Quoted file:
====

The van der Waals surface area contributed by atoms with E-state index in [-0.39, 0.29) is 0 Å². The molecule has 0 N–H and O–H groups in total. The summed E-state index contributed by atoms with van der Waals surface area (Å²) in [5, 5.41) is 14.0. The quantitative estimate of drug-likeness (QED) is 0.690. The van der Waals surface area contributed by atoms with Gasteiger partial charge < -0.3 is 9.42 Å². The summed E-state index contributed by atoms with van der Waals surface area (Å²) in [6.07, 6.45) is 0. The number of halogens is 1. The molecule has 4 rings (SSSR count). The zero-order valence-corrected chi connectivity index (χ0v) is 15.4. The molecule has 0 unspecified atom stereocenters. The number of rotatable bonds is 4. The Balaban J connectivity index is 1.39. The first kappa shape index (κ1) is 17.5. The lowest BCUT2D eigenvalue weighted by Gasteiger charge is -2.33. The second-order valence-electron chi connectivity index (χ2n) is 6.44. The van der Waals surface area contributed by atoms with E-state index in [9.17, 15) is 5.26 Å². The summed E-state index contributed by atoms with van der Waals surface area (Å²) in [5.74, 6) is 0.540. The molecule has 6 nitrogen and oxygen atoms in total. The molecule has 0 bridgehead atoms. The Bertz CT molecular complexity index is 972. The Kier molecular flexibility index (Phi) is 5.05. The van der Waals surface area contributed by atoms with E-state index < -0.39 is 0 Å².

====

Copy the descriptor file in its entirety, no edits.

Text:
The van der Waals surface area contributed by atoms with E-state index in [-0.39, 0.29) is 0 Å². The molecule has 0 N–H and O–H groups in total. The summed E-state index contributed by atoms with van der Waals surface area (Å²) in [5, 5.41) is 14.0. The quantitative estimate of drug-likeness (QED) is 0.690. The van der Waals surface area contributed by atoms with Gasteiger partial charge < -0.3 is 9.42 Å². The summed E-state index contributed by atoms with van der Waals surface area (Å²) in [6.07, 6.45) is 0. The number of halogens is 1. The molecule has 4 rings (SSSR count). The zero-order valence-corrected chi connectivity index (χ0v) is 15.4. The molecule has 0 unspecified atom stereocenters. The number of rotatable bonds is 4. The Balaban J connectivity index is 1.39. The first kappa shape index (κ1) is 17.5. The lowest BCUT2D eigenvalue weighted by Gasteiger charge is -2.33. The second-order valence-electron chi connectivity index (χ2n) is 6.44. The van der Waals surface area contributed by atoms with E-state index in [9.17, 15) is 5.26 Å². The summed E-state index contributed by atoms with van der Waals surface area (Å²) in [5.74, 6) is 0.540. The molecule has 6 nitrogen and oxygen atoms in total. The molecule has 0 bridgehead atoms. The Bertz CT molecular complexity index is 972. The Kier molecular flexibility index (Phi) is 5.05. The van der Waals surface area contributed by atoms with E-state index < -0.39 is 0 Å².